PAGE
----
Waking up to the sound of freezing rain in the morning, I checked the news and discovered that the US 17/Arthur Ravenel bridge had been closed indefinitely due to ice. Fortunately I was in Mount Pleasant and heading northeast on 17, so I wasn't affected. The donut place where I stopped at 6 was somewhat more concerned, since a truck full of their supplies was stuck on the wrong side, and they were running out. But they assured me that there weren't any similar bridges between there and Georgetown, so I headed out anticipating an uneventful trip. The temperatures were hovering just below freezing, but since the previous day had been fairly warm, I doubted that ice would be much trouble on the roads, and I never noticed any slick spots. However, once I got to Georgetown, traffic stopped. I checked Google Maps on my phone and saw the dreaded "do not enter" symbol stamped on the bridge. This was frustrating for two reasons: the closed bridge was the only way into Georgetown that didn't involve a 30-minute detour, and I had never driven this stretch of 17. But with the temperatures showing no movement and sunrise at least half an hour off, I knew that it would be hours before the bridge reopened, so I turned around and took the detour. On the way back around to Georgetown, I had an idea, and so I made my way to the bridge approach on the opposite bank. It was still closed, of course, and dozens of vehicles waited. Holding them back were a car and truck from the police and fire departments. I walked up to the one from fire department, and approached his window to ask about the bridge. He pointed out that not only was it icy, but also there was a wreck, and it wouldn't reopen anytime soon; no emergency vehicles had arrived yet. I asked if it was closed to pedestrians, and he thought for a moment, and replied, "I would assume that it is not." I thanked him, and headed over to the police car to make sure. As I approached, I noticed the officer was asleep, and took that as a tacit approval. So I turned around and began to walk the bridge.

There was no sidewalk, as the bridge was designed for highway speeds. As soon as I reached the end of the north approach, the surface turned from wet to ice-coated as the air below the roadway insulated it from any remaining heat in the ground. Fortunately, there was also a significant amount of road debris--pebbles, mud, tread pieces, some litter--that I could walk on to avoid slipping. Eventually, the debris thinned out and I could only use friction with the concrete outside rail to keep my feet from sliding out from under me as I ascended. Going up was a challenge, but coming down the other side proved even more so, as finding my footing on ice sloping away from me led me to settle on shuffling along the rail until I managed to reach the south bank approach. Of course, if I was going to mark this segment clinched, I needed to continue on to the Kangaroo station where I had turned my car around, so I proceeded an additional half mile to its driveway, turned around, and headed back to the bridge. The crossing took about 45 minutes.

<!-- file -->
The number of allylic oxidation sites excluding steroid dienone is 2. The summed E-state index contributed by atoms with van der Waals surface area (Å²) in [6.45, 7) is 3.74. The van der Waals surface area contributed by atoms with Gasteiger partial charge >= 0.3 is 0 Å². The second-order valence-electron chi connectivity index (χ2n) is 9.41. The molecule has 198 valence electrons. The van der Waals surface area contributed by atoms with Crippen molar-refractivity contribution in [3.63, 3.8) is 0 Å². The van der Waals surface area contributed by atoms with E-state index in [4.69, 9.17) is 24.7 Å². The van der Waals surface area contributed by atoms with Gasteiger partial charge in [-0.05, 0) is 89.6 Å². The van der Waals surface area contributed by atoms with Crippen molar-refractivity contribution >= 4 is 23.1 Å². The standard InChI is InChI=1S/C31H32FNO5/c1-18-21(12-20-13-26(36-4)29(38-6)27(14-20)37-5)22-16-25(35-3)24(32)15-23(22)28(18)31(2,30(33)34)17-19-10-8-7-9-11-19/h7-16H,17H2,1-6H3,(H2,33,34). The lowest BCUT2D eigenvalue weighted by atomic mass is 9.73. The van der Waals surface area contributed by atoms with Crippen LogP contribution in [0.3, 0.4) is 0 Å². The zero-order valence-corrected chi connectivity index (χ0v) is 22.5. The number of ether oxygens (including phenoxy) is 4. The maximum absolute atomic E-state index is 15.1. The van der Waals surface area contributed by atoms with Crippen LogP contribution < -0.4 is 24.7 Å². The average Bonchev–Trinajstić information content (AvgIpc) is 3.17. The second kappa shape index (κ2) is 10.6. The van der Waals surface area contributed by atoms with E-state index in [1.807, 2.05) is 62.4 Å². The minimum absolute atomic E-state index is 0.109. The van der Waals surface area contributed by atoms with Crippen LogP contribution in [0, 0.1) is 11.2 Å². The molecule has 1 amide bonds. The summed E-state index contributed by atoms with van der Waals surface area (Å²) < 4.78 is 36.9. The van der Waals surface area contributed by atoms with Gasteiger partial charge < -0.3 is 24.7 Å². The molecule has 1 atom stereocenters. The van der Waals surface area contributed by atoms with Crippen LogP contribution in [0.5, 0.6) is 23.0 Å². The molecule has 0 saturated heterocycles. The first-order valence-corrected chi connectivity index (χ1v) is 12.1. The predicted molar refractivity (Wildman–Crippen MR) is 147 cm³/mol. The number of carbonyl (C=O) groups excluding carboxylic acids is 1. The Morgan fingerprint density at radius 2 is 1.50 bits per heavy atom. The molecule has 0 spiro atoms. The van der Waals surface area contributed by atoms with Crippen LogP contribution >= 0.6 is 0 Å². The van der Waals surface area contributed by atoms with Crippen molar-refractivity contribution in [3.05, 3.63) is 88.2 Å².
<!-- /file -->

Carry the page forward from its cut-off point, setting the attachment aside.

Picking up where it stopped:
I was pretty confident that I'd make it back across without incident, but I did need to get past some first responders on this side before I could. I chose to cross back on the same southbound lanes I'd used on the way over, since it would take me further from them. The return trip was just as icy, but seemed to go a little faster, since I already knew what to expect. At the top, I got a better look at the crash in the northbound lanes; it involved 3 cars all spun out in different directions as well as a logging truck. The ice would prevent any wrecker from reaching them for a while. A new truck had appeared in the southbound lanes, stopped at the north approach: it was spreading sand for traction (coastal SC has no salt spreaders, which is why any of this even happened), and it was stuck on the ice.

As I made my way back from the bridge to my car, I passed many people who were anxious about the closure, had seen me crossing, and wondered if I knew anything. I told them it would likely be closed for at least another hour, explained the accident, and showed them the detour. The whole process had set me back two hours, but at least I'd not been left with a tiny segment of US 17 a hundred miles from anything else I'd ever want to drive.

The rest of the day went surprisingly well: Alt 17 to US 15 (US clinch #5 at Sumter) to US 378 to US 701 (#6 at US 74), some already clinched freeways to Columbia, and US 378 from there to its clinch point just across the border in Georgia. I made it to my AirBnb less than 10 minutes after the kickoff of the OSU-USC bowl game, and slept great.

The next day took me west along US 178 (clinched at US 64) and east along US 176 to Columbia, then north along US 321 and back south again to Columbia along US 21. While in Columbia I clinched US 176 and 321 simultaneously at the I-26 interchange, and finished most of the rest of the US route mileage within the metro area.

The last day brought me home, via US 1, 601, and 21, the latter two of which I clinched in North Carolina. On the way I took a side trip to the new I-785 extension east of Greensboro and finished adding mileage by adding the remainder of US 52 in Virginia. Once back in Ohio the evening of the 31st I finally got a taste of the single digits (°F) I'd missed out on.

Overall numbers:

2966 miles added (including 17 miles of interstate and almost 2500 miles of US Routes)